Published on April 2nd, 2008 | by Chris4
36 Hours (1965)
36 Hours takes the typical concept of a war movie and tosses it out the window, instead giving us a cynical, suspenseful, psycho-thriller that will make you smirk, think, and it *will* surprise you.
James Garner plays US Army Major Jeff Pike, who's dispatched to Portugal on a mission just before D-Day. He's privy to the details of operation Overlord, and the Germans know it. Through their nasty network of Nazi spies they manage to kidnap him, and then the real fun begins.
Instead of sending him off to your typical Gestapo interrogation session and prison camp, the Germans have created an elaborate fantasy world set six years in the future. This "Allied" hospital, located in "occupied" Germany, is just the thing Pike needs to get over his retrograde amnesia, or so they tell him. He buys into it, having his hair greyed and his eyes doctored so he looks and feels a bit older.
His doctor, "Major" Gerber (Rod Taylor) is in fact an SS researcher, albeit a strangely benign one. His motives actually appear on the up-and-up, having invented this "process" to help shell-shocked German soldiers from the Russian front overcome their hurdles. But as Gerber so eloquently puts it, its been subverted by the SS for nefarious purposes.... And his SS overlords have given him a short 36 hours (hence the title) to get the information out of him. But I'm getting ahead of myself.
Also present is ex-concentration camp prisoner Anna (Eva Marie Saint), who has been "recruited" to play Pike's nurse. Recruited probably isn't the right word, more like "acquired" as she speaks English and actually is a nurse.
Well, after falling for the experiment for a time, and indeed revealing crucial details of the invasion, Pike accidentally gets some salt in a paper cut. The same paper cut he got during the D-Day briefing, and the charade is revealed. He confirms it by pulling a fast one on the gate guard, who instinctively clicks his heels together at the mention of a superior officer.
As you can imagine, the SS overseer Schack (Werner Peters) takes charge, and immediately distrusts Pike's information on the invasion, instead choosing to bend facts and statements and arrive at a conclusion which instead supports the Reich's original intelligence on the matter. It's this sort of cynicism which I think drives the picture. Between the "who do you trust" aspect, and the dealings with Gerber, you can't help but just nod and go, "yep, that figures."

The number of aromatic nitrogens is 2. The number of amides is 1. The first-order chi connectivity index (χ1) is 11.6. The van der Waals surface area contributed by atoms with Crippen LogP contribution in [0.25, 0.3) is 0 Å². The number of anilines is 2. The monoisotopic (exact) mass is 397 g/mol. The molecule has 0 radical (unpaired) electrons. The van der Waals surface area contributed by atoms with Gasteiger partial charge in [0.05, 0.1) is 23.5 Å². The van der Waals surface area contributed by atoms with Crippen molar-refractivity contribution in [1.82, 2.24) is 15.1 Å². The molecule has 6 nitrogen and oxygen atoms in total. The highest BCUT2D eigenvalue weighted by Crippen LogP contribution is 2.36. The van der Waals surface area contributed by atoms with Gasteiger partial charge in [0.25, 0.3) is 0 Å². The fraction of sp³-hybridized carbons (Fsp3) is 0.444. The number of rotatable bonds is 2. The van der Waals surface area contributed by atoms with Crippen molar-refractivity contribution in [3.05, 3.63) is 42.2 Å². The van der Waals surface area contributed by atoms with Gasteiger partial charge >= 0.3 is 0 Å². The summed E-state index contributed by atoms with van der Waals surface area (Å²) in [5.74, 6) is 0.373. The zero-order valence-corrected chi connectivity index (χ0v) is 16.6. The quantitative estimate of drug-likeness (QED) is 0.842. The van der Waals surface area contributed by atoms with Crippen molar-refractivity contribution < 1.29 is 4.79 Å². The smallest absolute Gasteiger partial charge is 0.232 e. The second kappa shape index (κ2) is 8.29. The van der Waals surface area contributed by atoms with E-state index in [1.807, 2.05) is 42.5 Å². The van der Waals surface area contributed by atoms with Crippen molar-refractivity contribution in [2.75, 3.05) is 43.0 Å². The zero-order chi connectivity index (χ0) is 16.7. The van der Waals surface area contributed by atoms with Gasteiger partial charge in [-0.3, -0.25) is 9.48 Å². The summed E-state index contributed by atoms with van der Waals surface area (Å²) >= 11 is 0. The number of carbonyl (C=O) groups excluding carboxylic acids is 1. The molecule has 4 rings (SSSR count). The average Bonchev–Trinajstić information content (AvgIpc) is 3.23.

The real gem of the movie comes though at the end, when Pike and Anna escape. I won't spoil it, but lets just say the minister's housekeeper's husband is one of the best war movie characters ever.
36 Hours is a great overall film, not just a good war movie. No you're not going to get to see any great battles or intense shootouts, or even any insight into the "warrior mind." Instead you'll get a great comment on the business of military intelligence, and if nothing else, a heaping helping of good old fashioned bleak 1960's cynicism.
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WWII films of the '60s were often half caper-movie, with ornate and muscular missions behind enemy lines dreamed up by the likes of Alistair MacLean. The caper in 36 Hours (1965)--which was dreamed up by Roald Dahl--reverses the dynamics...
DVD InformationBinding: DVD
Aspect Ratio: 2.40:1
Audience Rating: PG (Parental Guidance Suggested)
Manufacturer: Warner Home Video
Original Release Date:
- James Garner
- Eva Marie Saint
- Rod Taylor
- Werner Peters
- John Banner
Summary: 36 Hours is a great overall film, not just a good war movie. No you're not going to get to see any great battles or intense shootouts, or even any insight into the "warrior mind." Instead you'll get a great comment on the business of military intelligence, and if nothing else, a heaping helping of good old fashioned bleak 1960's cynicism.